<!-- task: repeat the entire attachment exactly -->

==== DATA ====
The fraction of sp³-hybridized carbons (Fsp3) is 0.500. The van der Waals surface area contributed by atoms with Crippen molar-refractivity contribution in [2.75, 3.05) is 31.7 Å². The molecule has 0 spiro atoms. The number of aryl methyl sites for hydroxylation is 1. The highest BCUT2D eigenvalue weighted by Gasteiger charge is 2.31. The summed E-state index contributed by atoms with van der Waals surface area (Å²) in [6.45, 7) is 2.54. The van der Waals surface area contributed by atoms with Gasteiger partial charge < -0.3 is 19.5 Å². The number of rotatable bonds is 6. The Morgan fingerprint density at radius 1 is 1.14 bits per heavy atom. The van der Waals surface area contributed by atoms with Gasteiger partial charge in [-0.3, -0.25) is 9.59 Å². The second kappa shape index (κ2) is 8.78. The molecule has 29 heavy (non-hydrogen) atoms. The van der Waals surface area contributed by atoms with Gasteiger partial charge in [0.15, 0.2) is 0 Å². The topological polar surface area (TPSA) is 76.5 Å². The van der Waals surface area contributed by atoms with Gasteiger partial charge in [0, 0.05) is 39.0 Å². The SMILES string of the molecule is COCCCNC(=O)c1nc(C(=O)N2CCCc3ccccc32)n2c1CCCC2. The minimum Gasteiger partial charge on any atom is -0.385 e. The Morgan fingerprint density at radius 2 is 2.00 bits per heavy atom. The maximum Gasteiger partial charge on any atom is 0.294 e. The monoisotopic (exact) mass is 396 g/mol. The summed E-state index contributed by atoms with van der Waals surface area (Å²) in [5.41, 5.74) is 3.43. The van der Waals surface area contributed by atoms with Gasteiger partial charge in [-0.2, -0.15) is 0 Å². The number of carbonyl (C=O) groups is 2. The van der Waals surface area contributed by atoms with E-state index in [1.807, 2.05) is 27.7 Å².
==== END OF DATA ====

The fraction of sp³-hybridized carbons (Fsp3) is 0.500. The van der Waals surface area contributed by atoms with Crippen molar-refractivity contribution in [2.75, 3.05) is 31.7 Å². The molecule has 0 spiro atoms. The number of aryl methyl sites for hydroxylation is 1. The highest BCUT2D eigenvalue weighted by Gasteiger charge is 2.31. The summed E-state index contributed by atoms with van der Waals surface area (Å²) in [6.45, 7) is 2.54. The van der Waals surface area contributed by atoms with Gasteiger partial charge < -0.3 is 19.5 Å². The number of rotatable bonds is 6. The Morgan fingerprint density at radius 1 is 1.14 bits per heavy atom. The van der Waals surface area contributed by atoms with Gasteiger partial charge in [-0.3, -0.25) is 9.59 Å². The second kappa shape index (κ2) is 8.78. The molecule has 29 heavy (non-hydrogen) atoms. The van der Waals surface area contributed by atoms with Gasteiger partial charge in [0.15, 0.2) is 0 Å². The topological polar surface area (TPSA) is 76.5 Å². The van der Waals surface area contributed by atoms with Gasteiger partial charge in [0, 0.05) is 39.0 Å². The SMILES string of the molecule is COCCCNC(=O)c1nc(C(=O)N2CCCc3ccccc32)n2c1CCCC2. The minimum Gasteiger partial charge on any atom is -0.385 e. The Morgan fingerprint density at radius 2 is 2.00 bits per heavy atom. The maximum Gasteiger partial charge on any atom is 0.294 e. The monoisotopic (exact) mass is 396 g/mol. The summed E-state index contributed by atoms with van der Waals surface area (Å²) in [5.41, 5.74) is 3.43. The van der Waals surface area contributed by atoms with Gasteiger partial charge in [-0.2, -0.15) is 0 Å². The number of carbonyl (C=O) groups is 2. The van der Waals surface area contributed by atoms with E-state index in [1.807, 2.05) is 27.7 Å².